Unlike Facebook, using GMB is actually free and relatively easy to set up. In fact, your business may already have a GMB listing. This is totally normal, and there’s a process for claiming your business so you can manually update your listing. It will take a little time to process your claim, but then you’ll be able to edit your GMB listing.

To optimize your GMB listing, you’ll want to start by filling out as much of the requested information as possible. This includes the location of your business, its location, its phone number, and its website. Then you’ll want to add some photos, manage and respond to customer reviews, and showcase your products.

Once your listing is set up, you should see an uptick in traffic and sales. You’ll quickly find that spending time on your GMB listing is far more effective and efficient than sinking countless hours into a Facebook business page.

Local SEO and Google Map Pack Ranking

Once you’ve fully filled out your business’ information, you’ll want to make sure your GMB listing shows up for your local audience. Since Google bases local results on relevance, distance, and prominence, there’s only certain factors you can control. Fortunately, completely filling out your business’ information and adding photos goes a long way to helping you stand out.

Verifying your business’ locations will also make you more likely to show up in local results. This process may take some time, but it will assure your customers that your business is what it purports to be. 

Other ways you can optimize your Local SEO include embedding Google Maps in your website, asking for reviews, building up local citations, and creating locally-focused content.

Geographically-Targeted Google Ads

Another way to make sure your small business remains relevant to your local community is through using geographically-targeted Google Ads. By paying for ads to show up specifically within the community you’re operating in, you’re maximizing your efficiency. After all, a coffee shop in New York City wouldn’t want to advertise to people in Los Angeles.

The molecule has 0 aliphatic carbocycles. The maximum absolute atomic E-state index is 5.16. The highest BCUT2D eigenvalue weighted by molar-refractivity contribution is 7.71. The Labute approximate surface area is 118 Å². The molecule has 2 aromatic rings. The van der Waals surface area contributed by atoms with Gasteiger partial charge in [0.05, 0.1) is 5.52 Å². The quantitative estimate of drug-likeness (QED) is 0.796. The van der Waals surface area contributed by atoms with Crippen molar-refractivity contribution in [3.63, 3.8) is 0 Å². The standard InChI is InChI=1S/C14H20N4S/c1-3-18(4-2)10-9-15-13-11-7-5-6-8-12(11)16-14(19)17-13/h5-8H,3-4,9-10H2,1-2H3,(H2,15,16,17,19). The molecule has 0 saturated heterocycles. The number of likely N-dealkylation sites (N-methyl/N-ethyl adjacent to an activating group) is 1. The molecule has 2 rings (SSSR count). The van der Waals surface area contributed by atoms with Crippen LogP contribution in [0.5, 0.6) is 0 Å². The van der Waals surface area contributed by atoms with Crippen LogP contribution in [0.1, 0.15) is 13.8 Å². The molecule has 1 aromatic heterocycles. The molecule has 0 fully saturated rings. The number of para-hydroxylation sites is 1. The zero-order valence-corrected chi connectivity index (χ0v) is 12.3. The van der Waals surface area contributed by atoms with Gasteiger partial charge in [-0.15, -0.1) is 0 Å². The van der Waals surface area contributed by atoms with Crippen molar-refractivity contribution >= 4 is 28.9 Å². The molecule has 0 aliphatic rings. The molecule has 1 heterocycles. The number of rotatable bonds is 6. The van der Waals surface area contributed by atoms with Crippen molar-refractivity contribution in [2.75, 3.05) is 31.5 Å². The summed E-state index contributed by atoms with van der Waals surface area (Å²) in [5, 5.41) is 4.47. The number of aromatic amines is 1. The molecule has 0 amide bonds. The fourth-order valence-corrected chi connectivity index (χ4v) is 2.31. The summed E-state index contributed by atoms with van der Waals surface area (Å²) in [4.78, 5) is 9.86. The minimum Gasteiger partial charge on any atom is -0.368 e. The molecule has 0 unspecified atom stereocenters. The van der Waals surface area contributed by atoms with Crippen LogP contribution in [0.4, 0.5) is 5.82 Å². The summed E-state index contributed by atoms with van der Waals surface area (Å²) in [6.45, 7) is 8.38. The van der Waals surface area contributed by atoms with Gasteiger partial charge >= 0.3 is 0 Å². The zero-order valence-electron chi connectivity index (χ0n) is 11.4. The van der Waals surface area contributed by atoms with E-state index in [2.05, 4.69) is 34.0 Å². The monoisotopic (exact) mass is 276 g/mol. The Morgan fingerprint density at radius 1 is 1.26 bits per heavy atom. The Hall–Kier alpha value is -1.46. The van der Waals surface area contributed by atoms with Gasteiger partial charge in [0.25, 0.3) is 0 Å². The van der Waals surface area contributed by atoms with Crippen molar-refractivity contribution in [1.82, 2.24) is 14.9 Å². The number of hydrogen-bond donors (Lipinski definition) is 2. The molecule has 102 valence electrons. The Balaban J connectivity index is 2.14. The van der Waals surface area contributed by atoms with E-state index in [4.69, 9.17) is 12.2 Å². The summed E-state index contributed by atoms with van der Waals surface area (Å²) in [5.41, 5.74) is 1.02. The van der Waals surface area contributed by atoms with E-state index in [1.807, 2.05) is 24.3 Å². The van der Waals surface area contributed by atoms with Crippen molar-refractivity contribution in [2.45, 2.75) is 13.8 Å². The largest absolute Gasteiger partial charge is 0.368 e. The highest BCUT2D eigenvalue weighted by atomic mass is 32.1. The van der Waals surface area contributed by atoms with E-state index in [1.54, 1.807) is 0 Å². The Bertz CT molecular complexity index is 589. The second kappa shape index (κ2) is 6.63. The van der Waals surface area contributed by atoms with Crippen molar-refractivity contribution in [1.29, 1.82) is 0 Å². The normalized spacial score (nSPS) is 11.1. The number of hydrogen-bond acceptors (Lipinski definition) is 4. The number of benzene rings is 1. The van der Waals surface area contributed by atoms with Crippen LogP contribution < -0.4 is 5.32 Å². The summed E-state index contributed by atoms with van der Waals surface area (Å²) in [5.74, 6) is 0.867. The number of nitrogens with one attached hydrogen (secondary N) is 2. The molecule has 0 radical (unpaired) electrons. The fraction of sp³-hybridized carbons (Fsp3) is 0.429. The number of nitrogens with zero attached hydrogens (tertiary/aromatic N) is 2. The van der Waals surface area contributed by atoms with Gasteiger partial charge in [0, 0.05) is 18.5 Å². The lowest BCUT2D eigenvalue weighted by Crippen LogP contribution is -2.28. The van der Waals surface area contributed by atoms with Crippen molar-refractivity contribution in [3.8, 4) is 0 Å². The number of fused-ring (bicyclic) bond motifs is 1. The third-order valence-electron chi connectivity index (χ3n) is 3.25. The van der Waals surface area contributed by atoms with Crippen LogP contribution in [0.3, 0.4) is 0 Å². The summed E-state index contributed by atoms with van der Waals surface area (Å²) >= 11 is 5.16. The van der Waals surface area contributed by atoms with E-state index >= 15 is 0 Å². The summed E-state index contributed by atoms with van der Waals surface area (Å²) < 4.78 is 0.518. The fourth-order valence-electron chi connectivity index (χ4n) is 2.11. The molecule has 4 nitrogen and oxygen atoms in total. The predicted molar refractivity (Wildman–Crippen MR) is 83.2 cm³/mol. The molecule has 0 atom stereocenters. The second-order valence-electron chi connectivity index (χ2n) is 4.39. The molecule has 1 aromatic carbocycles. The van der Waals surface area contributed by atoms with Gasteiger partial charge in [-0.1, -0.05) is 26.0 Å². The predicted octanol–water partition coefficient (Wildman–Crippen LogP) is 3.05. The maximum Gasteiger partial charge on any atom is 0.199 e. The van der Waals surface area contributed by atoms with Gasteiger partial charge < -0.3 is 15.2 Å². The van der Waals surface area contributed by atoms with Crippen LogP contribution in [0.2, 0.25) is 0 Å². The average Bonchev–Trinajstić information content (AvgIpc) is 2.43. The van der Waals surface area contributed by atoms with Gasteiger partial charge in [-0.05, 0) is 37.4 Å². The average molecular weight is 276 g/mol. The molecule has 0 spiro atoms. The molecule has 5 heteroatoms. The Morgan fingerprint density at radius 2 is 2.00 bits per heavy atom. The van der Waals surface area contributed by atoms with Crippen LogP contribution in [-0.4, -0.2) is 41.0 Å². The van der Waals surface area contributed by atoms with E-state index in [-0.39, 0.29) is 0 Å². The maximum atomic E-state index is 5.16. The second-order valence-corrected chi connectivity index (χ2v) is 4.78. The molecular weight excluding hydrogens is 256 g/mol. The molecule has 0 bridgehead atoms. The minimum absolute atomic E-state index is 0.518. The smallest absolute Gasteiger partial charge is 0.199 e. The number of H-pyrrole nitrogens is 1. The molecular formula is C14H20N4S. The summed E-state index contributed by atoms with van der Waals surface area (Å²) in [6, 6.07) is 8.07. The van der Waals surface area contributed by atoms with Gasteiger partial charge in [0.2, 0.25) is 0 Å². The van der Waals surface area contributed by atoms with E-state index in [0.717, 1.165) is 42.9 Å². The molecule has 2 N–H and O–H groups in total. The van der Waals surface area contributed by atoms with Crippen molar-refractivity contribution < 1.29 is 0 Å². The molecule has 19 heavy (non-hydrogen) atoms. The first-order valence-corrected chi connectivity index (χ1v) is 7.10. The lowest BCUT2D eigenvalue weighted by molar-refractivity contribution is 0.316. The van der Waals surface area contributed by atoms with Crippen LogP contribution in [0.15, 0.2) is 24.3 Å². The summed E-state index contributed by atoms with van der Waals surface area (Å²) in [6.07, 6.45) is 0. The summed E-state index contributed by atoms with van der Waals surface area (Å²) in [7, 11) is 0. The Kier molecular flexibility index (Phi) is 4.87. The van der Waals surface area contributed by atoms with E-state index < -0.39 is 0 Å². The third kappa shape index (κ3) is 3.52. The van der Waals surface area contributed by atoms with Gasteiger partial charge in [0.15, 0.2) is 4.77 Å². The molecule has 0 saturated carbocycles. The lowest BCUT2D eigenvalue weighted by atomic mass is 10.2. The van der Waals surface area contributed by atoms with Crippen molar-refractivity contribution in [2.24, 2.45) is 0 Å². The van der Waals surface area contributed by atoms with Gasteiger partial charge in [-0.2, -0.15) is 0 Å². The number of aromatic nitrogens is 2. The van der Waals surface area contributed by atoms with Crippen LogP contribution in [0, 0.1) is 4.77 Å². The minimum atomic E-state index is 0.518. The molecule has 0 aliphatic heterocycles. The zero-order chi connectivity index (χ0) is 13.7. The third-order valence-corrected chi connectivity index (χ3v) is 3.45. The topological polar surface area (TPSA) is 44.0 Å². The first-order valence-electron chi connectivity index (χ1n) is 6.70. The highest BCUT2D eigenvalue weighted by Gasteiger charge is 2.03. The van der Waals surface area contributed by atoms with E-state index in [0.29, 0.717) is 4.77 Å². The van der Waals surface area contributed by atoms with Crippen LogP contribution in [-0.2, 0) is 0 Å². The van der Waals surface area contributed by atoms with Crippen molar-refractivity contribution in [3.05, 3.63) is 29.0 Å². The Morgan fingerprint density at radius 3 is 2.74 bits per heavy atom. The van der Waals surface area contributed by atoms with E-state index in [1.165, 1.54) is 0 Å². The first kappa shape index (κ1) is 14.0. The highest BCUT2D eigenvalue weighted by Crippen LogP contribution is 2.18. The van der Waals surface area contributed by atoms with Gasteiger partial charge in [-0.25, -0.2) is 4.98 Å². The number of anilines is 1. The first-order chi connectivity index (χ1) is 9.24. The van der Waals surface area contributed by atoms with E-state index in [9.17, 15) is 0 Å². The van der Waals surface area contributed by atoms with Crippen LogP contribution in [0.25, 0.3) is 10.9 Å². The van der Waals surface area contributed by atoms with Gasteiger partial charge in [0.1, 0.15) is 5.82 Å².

Emphasizing the ROI

In that effort, you’re increasing your ROI (return on investment). Whenever you make a business decision, you likely already weigh the pros and cons. Focusing on your ROI is a more specific form of that: you’re focusing specifically on how much money you’ll get as a result of your investment.

While Facebook Ads yield a near-nonexistent ROI, the methods in this section will get you a better ROI. When researching which other methods to use in promoting your business, you’ll want to keep your ROI in mind. How much will the venture cost and how much do you expect to get back? The more money you get back for a smaller investment, the more it’s worth considering.

Your Website

Of course, the most important aspect of marketing your business online is your website. You want to make sure your website is professional and mobile responsive. There’s numerous affordable websites where you can create a website on your own, but you may also want to consider having a professional build your site for you. While the latter may save you money, the former will save you time and stress—and probably yield a better result.

Making a website mobile-responsive is also critically important. If someone looks your company up on their phone only to encounter a difficult-to-read website, they’re very likely to hit the back button and take their business somewhere else. There’s a lot going on in the world today, and people simply don’t have the time or energy to devote to deciphering a cluttered website.

If your website looks good on both mobile and desktop, then you’re one step closer to making returns—which is more than you can say for a Facebook page.